UP to now we’ve only discussed ClimateGate in connection with the bizarre claims made by creationists, to the effect that all of science has been proven corrupt, therefore creationism is true. But creationists are too predictable. It’s time to see how a mainstream science publication is dealing with the email imbroglio.
We’re mostly interested in the politics of global warming, and therefore we’ve never expressed any firm opinion on the science. We’ll continue with that approach, and let you reach your own conclusions about an article in Scientific American titled Seven Answers to Climate Contrarian Nonsense.
Rennie starts his list of seven points by saying: “What follows is only a partial list of the contrarians’ bad arguments and some brief rebuttals of them.”
We’ll skip over Rennie’s first six points. They’re all interesting, and well worth reading, but you can judge them for yourself. Let’s get right to his last point, headlined: Claim 7: Technological fixes, such as inventing energy sources that don’t produce CO2 or geoengineering the climate, would be more affordable, prudent ways to address climate change than reducing our carbon footprint.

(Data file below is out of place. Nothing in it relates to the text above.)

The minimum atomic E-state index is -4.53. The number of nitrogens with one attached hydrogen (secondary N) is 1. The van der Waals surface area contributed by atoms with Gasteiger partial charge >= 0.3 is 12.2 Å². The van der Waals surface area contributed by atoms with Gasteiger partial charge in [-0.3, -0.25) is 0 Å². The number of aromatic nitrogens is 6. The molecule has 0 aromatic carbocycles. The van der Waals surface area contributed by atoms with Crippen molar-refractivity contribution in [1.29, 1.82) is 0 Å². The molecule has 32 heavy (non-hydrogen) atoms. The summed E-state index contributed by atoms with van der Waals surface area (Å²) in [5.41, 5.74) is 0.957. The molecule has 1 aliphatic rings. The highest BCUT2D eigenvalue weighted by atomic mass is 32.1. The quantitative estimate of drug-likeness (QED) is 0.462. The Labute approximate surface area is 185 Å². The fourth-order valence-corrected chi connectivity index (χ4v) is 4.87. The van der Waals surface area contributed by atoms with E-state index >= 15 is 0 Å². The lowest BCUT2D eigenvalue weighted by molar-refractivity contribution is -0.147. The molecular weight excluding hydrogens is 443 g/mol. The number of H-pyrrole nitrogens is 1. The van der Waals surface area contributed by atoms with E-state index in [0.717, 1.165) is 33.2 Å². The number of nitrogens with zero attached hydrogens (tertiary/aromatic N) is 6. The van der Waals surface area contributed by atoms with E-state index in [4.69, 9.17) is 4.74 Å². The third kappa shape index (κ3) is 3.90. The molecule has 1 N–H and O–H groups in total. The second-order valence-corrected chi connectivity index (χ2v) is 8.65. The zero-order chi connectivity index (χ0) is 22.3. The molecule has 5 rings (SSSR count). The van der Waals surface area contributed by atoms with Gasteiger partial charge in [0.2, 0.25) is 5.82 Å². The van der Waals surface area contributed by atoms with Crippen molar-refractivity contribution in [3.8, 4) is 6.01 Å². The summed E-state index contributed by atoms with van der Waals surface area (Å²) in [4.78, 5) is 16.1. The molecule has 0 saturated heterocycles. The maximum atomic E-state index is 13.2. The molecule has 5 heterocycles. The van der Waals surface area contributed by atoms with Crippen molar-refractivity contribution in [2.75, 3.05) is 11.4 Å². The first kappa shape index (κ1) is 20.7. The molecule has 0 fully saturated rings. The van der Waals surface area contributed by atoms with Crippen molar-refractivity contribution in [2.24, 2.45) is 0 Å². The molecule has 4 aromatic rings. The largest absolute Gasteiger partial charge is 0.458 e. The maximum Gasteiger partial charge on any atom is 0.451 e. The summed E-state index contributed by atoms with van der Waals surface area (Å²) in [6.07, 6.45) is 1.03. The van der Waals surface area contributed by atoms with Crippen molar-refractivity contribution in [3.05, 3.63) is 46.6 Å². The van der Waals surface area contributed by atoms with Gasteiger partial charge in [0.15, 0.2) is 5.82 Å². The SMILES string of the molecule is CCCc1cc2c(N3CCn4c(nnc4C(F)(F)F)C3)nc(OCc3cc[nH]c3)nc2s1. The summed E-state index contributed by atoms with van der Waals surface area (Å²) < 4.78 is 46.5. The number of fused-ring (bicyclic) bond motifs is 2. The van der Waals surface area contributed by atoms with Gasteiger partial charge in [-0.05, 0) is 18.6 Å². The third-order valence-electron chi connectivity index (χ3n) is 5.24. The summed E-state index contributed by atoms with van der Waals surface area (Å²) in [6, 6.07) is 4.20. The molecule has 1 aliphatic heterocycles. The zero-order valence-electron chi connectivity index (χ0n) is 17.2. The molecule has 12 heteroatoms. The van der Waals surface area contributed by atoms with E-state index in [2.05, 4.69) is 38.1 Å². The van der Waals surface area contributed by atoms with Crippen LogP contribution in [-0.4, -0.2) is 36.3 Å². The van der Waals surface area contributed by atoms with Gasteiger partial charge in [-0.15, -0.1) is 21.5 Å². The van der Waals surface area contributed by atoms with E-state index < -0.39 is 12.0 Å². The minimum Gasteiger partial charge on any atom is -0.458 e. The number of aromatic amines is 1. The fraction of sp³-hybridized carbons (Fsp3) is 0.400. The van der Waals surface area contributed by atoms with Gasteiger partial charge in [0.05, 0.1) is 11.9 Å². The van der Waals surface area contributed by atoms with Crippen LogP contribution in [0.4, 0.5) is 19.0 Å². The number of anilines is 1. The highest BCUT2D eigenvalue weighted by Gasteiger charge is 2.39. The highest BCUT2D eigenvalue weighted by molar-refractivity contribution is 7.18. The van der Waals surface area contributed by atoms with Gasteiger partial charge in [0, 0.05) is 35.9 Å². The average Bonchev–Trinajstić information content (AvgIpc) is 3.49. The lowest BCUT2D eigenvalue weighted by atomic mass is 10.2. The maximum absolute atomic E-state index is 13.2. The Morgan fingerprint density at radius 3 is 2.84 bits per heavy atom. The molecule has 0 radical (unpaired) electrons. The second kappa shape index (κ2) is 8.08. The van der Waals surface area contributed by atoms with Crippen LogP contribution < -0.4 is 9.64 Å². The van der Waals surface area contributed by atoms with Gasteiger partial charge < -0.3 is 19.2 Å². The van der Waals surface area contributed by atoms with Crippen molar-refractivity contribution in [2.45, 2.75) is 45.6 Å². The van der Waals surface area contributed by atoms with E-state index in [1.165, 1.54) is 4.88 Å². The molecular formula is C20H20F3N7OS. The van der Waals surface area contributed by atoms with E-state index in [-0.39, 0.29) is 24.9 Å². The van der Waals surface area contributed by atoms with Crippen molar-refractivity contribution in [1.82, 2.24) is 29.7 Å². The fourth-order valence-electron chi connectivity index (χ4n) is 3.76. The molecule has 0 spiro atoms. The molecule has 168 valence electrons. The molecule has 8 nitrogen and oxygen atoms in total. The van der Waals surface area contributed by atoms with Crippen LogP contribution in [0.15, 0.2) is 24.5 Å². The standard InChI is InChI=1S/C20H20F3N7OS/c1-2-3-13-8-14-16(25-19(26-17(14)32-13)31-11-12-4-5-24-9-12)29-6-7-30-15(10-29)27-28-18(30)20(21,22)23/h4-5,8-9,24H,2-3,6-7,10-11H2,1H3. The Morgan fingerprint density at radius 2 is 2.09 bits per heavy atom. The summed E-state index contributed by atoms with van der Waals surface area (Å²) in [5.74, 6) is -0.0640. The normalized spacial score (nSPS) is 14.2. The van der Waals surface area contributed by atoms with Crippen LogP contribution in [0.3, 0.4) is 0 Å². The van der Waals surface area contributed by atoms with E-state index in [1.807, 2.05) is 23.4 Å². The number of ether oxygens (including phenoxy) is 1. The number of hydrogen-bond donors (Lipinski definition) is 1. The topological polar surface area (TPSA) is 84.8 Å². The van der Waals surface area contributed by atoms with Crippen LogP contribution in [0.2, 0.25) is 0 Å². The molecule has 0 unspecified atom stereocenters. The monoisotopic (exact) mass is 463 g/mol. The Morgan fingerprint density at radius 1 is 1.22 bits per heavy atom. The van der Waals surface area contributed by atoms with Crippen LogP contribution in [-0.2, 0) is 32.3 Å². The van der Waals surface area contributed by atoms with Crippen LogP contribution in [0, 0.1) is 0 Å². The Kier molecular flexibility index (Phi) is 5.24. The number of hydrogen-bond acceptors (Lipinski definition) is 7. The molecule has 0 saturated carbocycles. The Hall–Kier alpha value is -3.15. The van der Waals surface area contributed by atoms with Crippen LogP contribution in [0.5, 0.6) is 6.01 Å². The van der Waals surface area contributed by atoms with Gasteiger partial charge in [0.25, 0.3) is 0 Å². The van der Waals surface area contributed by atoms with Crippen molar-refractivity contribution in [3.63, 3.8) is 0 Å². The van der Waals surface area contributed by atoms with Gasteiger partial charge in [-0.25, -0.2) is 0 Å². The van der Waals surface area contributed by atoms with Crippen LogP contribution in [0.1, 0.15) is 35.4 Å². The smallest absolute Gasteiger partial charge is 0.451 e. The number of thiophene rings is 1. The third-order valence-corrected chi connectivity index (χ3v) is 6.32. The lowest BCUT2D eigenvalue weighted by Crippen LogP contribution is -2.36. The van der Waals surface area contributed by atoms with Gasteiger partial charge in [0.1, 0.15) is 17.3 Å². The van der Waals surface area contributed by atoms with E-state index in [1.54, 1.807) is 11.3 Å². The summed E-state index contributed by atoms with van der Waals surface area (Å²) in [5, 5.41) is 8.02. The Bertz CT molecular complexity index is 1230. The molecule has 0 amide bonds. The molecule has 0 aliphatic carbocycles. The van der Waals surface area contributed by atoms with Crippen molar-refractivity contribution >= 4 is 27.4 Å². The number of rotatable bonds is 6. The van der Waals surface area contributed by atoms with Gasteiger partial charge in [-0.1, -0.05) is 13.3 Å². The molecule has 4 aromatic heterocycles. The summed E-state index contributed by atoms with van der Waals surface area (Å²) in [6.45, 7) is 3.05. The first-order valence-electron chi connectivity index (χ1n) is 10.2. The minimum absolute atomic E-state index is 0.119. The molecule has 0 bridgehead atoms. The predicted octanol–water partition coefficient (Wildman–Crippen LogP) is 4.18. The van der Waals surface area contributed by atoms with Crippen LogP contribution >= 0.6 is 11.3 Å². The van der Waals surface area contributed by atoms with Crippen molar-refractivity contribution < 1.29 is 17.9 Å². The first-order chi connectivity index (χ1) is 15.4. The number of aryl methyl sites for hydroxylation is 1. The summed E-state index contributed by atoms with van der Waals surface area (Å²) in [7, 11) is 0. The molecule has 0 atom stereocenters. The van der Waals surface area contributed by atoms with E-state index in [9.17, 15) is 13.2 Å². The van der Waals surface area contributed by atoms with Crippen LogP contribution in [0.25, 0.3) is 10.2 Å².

Note, dear reader, how Rennie frames the issue. It’s written in terms of “inventing energy sources that don’t produce CO2.” Not surprisingly, he concludes that this is unrealistic. Fair enough, however …
Perhaps you noticed, as we did, that Rennie ignores the option of deploying currently known and well-understood energy sources that don’t produce CO2. Is there such a technology? Hint: nuclear energy.
France uses it to produce almost all their electric power needs. See: Nuclear power in France. Were we to do the same, not only would there be an immediate reduction of CO2 emissions (we understand that over 70% of US electric power generation uses oil, natural gas, or coal), but there would also be a reduction in the money we send each year to oil-producing countries overseas.
But surely, you object, Rennie must be aware of this option.
Is he? Perhaps so. But he doesn’t mention it in his article.
We don’t know why Rennie left out nuclear power generation. To us it seems an obvious topic for discussion in an article such as his. We have some thoughts about the omission, but we don’t want to leap to any conclusions. There’s been more than enough of that already.
Copyright © 2009. The Sensuous Curmudgeon. All rights reserved.